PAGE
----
Saturday, May 23, 2009

Habemus laptopum!

My little laptop arrived yesterday. Technically, it's a netbook; this means it runs on low-voltage processors, has a small and energy-efficient screen, and generally saves power all around. The upside of this means it has close to 10 hours of battery life, which gives me something I've never really had before: a true "unplug and use anywhere" laptop. The downside means it has a few compromises to make it small and light, including a smaller keyboard and odd monitor size.

Something that is both an advantage and a disadvantage is the size. This thing is extremely portable. I have large-ish hands and by laying my hands next to each other across the case, I can obscure about 95% of it. Holding it in my hands, it's about the size and weight of a hard-cover book (say, the size of a long John Grisham novel about a plucky lawyer and their struggle for the truth).

This means the keyboard is slightly smaller, too. It's one step down from a "regular" computer keyboard - the keys are about 92% of the normal size. This makes my hands feel ever so slightly cramped and it remains to be seen how comfortable it will be for long writing sessions of certain doctoral research products.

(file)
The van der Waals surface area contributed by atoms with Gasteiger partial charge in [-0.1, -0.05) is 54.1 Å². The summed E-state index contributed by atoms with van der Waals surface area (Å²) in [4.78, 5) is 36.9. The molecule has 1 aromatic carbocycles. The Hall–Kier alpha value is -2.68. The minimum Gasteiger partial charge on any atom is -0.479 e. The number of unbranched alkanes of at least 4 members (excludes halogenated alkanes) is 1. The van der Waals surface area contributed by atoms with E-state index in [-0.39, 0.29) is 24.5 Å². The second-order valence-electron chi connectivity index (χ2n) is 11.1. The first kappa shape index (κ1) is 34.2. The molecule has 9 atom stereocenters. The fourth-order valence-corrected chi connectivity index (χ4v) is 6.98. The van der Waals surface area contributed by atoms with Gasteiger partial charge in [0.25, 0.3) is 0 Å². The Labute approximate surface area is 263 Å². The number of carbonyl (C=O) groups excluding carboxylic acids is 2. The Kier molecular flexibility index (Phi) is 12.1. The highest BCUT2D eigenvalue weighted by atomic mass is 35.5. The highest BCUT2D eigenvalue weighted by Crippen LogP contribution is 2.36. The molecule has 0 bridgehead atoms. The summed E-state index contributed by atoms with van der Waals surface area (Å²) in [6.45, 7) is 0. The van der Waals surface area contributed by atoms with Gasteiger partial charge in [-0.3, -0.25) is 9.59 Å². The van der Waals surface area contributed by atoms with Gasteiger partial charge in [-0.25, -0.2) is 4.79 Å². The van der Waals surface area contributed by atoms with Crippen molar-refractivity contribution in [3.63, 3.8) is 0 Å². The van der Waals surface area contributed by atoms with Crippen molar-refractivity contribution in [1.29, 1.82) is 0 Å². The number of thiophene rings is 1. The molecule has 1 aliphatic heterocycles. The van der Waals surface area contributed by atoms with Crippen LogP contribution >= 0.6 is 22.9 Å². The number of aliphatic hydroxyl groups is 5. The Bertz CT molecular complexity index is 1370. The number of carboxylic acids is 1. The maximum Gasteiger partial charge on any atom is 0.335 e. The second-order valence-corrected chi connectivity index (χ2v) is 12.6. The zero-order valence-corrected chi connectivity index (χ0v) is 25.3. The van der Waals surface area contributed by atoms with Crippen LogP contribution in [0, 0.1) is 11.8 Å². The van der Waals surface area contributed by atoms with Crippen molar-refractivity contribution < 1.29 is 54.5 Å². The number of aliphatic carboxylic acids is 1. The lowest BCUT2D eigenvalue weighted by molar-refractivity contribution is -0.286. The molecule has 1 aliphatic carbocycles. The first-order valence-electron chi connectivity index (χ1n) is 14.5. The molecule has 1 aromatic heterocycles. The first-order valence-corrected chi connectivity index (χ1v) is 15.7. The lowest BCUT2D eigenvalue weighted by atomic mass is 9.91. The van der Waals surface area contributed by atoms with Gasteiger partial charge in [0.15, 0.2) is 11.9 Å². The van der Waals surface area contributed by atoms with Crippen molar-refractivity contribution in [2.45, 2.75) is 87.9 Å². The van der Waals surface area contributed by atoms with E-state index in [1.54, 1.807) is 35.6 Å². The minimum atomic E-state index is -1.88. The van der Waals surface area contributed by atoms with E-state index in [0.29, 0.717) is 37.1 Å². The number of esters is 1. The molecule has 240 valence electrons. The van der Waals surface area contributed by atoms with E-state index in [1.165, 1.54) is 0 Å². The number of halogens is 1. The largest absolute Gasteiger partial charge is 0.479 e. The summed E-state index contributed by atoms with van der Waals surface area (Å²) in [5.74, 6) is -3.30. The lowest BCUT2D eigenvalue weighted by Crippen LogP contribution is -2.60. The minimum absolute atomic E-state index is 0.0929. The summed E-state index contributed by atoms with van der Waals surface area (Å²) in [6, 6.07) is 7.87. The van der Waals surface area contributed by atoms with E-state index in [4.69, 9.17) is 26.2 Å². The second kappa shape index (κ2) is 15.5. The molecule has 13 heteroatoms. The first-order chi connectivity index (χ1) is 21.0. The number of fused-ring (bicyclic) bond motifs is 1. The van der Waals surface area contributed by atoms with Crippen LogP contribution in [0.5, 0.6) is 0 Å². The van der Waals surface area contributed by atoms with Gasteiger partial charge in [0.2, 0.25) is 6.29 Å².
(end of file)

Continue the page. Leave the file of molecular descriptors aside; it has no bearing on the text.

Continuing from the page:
It has a little webcam, which is another first for me. It's basically the same camera that's in the iPhone, which means it offers attrocious image quality for still pictures. For little stuttering videos of my bed-head, it seems to work well enough.

This little netbook seems like it will fit in nicely with my Overall Computing Strategy (OCS). Basically, this is the small, light, cheap, and functional thing which can go anywhere I want to (for example, to the U.K. in the fall). It offers internet access and substantial storage for off-loading pictures taken by my camera.

The balance of the OCS comes with the purchase down the line of a more substantial desktop computer, to tackle any of the activities that are too heavy for this computer. Since this computer is designed to be small and low-powered, it should last a good long time doing what it does best: email and other internet related functions.

For now, though, this little computer represents the vanguard of my computing power. It's a significant improvement from the not-safe desktop I have left over from 2000.

Now, what about upgrading my car....?

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